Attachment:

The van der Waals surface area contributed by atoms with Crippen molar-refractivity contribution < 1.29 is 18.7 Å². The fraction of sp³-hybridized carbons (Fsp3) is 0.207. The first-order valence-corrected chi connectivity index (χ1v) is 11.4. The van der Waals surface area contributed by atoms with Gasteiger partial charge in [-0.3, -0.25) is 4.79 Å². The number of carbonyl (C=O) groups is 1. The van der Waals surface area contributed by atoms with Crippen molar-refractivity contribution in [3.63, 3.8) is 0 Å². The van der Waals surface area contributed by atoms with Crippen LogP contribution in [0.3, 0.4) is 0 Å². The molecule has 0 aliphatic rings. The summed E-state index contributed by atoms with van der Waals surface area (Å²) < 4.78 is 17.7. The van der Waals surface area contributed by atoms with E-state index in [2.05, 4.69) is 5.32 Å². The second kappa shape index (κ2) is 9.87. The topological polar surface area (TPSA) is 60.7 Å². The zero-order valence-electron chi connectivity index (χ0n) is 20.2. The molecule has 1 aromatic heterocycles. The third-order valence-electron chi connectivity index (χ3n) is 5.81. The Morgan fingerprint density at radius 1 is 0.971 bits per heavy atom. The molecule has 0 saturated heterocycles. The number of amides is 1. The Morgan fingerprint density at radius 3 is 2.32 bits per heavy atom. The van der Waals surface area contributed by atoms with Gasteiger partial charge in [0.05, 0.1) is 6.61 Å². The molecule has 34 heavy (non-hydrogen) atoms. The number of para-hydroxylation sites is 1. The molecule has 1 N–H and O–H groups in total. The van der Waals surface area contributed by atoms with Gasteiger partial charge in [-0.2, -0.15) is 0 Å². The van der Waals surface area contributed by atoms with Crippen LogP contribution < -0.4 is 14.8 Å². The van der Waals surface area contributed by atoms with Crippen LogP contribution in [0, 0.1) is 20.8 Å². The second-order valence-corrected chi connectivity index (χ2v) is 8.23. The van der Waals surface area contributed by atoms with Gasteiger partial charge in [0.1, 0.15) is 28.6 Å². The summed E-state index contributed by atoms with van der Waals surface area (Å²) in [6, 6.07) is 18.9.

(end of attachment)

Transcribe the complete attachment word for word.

The van der Waals surface area contributed by atoms with Crippen molar-refractivity contribution < 1.29 is 18.7 Å². The fraction of sp³-hybridized carbons (Fsp3) is 0.207. The first-order valence-corrected chi connectivity index (χ1v) is 11.4. The van der Waals surface area contributed by atoms with Gasteiger partial charge in [-0.3, -0.25) is 4.79 Å². The number of carbonyl (C=O) groups is 1. The van der Waals surface area contributed by atoms with Crippen molar-refractivity contribution in [3.63, 3.8) is 0 Å². The van der Waals surface area contributed by atoms with Crippen LogP contribution in [0.3, 0.4) is 0 Å². The molecule has 0 aliphatic rings. The summed E-state index contributed by atoms with van der Waals surface area (Å²) < 4.78 is 17.7. The van der Waals surface area contributed by atoms with E-state index in [2.05, 4.69) is 5.32 Å². The second kappa shape index (κ2) is 9.87. The topological polar surface area (TPSA) is 60.7 Å². The zero-order valence-electron chi connectivity index (χ0n) is 20.2. The molecule has 1 aromatic heterocycles. The third-order valence-electron chi connectivity index (χ3n) is 5.81. The Morgan fingerprint density at radius 1 is 0.971 bits per heavy atom. The molecule has 0 saturated heterocycles. The number of amides is 1. The Morgan fingerprint density at radius 3 is 2.32 bits per heavy atom. The van der Waals surface area contributed by atoms with Gasteiger partial charge in [0.05, 0.1) is 6.61 Å². The molecule has 34 heavy (non-hydrogen) atoms. The number of para-hydroxylation sites is 1. The molecule has 1 N–H and O–H groups in total. The van der Waals surface area contributed by atoms with Gasteiger partial charge in [-0.2, -0.15) is 0 Å². The van der Waals surface area contributed by atoms with Crippen LogP contribution < -0.4 is 14.8 Å². The van der Waals surface area contributed by atoms with Crippen LogP contribution in [0, 0.1) is 20.8 Å². The second-order valence-corrected chi connectivity index (χ2v) is 8.23. The van der Waals surface area contributed by atoms with Gasteiger partial charge in [0.1, 0.15) is 28.6 Å². The summed E-state index contributed by atoms with van der Waals surface area (Å²) in [6, 6.07) is 18.9.